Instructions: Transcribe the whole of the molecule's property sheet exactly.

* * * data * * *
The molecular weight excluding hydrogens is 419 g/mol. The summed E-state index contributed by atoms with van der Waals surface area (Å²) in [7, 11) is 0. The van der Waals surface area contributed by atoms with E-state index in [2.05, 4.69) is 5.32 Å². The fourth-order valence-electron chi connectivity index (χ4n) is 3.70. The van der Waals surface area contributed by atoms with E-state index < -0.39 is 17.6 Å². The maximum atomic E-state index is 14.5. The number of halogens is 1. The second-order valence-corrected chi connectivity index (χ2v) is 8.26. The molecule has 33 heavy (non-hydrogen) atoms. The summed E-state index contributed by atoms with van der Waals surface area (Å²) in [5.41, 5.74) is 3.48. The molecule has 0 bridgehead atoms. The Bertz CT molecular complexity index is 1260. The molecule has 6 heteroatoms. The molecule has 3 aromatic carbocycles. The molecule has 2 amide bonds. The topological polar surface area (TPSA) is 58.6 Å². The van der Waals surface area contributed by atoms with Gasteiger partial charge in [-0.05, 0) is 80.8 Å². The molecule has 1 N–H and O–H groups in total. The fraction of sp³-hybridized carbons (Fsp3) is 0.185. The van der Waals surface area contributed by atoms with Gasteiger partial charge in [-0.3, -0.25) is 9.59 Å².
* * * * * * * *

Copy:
The molecular weight excluding hydrogens is 419 g/mol. The summed E-state index contributed by atoms with van der Waals surface area (Å²) in [7, 11) is 0. The van der Waals surface area contributed by atoms with E-state index in [2.05, 4.69) is 5.32 Å². The fourth-order valence-electron chi connectivity index (χ4n) is 3.70. The van der Waals surface area contributed by atoms with E-state index < -0.39 is 17.6 Å². The maximum atomic E-state index is 14.5. The number of halogens is 1. The second-order valence-corrected chi connectivity index (χ2v) is 8.26. The molecule has 33 heavy (non-hydrogen) atoms. The summed E-state index contributed by atoms with van der Waals surface area (Å²) in [5.41, 5.74) is 3.48. The molecule has 0 bridgehead atoms. The Bertz CT molecular complexity index is 1260. The molecule has 6 heteroatoms. The molecule has 3 aromatic carbocycles. The molecule has 2 amide bonds. The topological polar surface area (TPSA) is 58.6 Å². The van der Waals surface area contributed by atoms with Gasteiger partial charge in [-0.05, 0) is 80.8 Å². The molecule has 1 N–H and O–H groups in total. The fraction of sp³-hybridized carbons (Fsp3) is 0.185. The van der Waals surface area contributed by atoms with Gasteiger partial charge in [-0.3, -0.25) is 9.59 Å².